The leadership of Military Sealift Command’s 6th Fleet-based Maritime Prepositioning Ship Squadron One, or MPS Squadron One, changed hands May 22 in Corfu, Greece, with the outgoing commander Capt. Clay Saunders being relieved by Capt. William Sheehan during a ceremony held aboard the squadron’s flagship USNS 2nd Lt. John P. Bobo. The ships of MPS Squadron One – MSC ships Bobo and USNS LCPL Roy M. Wheat – are forward deployed year-round in the European and
USNS Matthew Perry, which will be the newest ship in the U.S. Navy's Lewis and Clark-class of dry cargo/ammunition ships, was christened and launched Aug.16, during a late afternoon ceremony at the General Dynamics NASSCO shipyard in San Diego. The ship, designated T-AKE 9, is expected to be delivered to the Navy's Military Sealift Command in early 2010 following a series of tests and sea trials. The 689-ft ship slid into the water for the first time as Hester G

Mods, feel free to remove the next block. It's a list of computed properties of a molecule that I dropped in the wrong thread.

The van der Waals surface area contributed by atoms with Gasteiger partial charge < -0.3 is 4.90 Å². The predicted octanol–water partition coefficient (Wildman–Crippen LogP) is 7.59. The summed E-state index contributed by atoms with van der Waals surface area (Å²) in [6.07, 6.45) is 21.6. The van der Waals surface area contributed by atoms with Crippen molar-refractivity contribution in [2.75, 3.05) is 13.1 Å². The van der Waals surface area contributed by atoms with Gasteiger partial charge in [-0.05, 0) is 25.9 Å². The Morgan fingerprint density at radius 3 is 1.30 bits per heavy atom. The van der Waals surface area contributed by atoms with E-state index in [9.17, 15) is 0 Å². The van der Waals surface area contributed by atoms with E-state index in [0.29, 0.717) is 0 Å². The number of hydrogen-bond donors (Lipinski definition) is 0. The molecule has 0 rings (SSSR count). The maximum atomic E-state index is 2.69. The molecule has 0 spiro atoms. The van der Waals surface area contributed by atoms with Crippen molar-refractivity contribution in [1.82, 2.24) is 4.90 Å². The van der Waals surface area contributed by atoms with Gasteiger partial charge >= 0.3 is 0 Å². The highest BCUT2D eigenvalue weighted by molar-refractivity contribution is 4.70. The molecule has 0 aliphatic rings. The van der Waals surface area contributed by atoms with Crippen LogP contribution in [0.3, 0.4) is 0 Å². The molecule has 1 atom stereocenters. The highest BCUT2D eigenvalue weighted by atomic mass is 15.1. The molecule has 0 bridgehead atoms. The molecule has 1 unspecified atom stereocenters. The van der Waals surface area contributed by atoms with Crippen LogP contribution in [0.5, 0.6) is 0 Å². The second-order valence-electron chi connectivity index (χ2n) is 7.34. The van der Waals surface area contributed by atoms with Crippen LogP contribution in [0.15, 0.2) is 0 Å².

General Dynamics NASSCO, a wholly owned subsidiary of General Dynamics (NYSE: GD), delivered USNS Richard E. Byrd (T-AKE 4) to the U.S. Navy. The ship is the third T-AKE-class ship delivered by the San Diego shipyard in 2007, the fourth overall. USNS Richard E. Byrd is the fourth in an expected class of 14 dry cargo-ammunition ships for the Navy. Construction of the 689-foot-long ship began in February 2006. NASSCO has incorporated international marine technologies and commercial
High-speed ferry ships MV Huakai and MV Alakai are preparing to sail to Haiti in support of Operation Unified Response to provide disaster relief following the Jan. 12 earthquake there. Huakai and Alakai were originally built to serve as passenger and vehicle ferries in Hawaii but were turned over to the Maritime Administration's custody when the ferry service went bankrupt. The ships will be under operational control of the Military Sealift Command during Operation Unified Response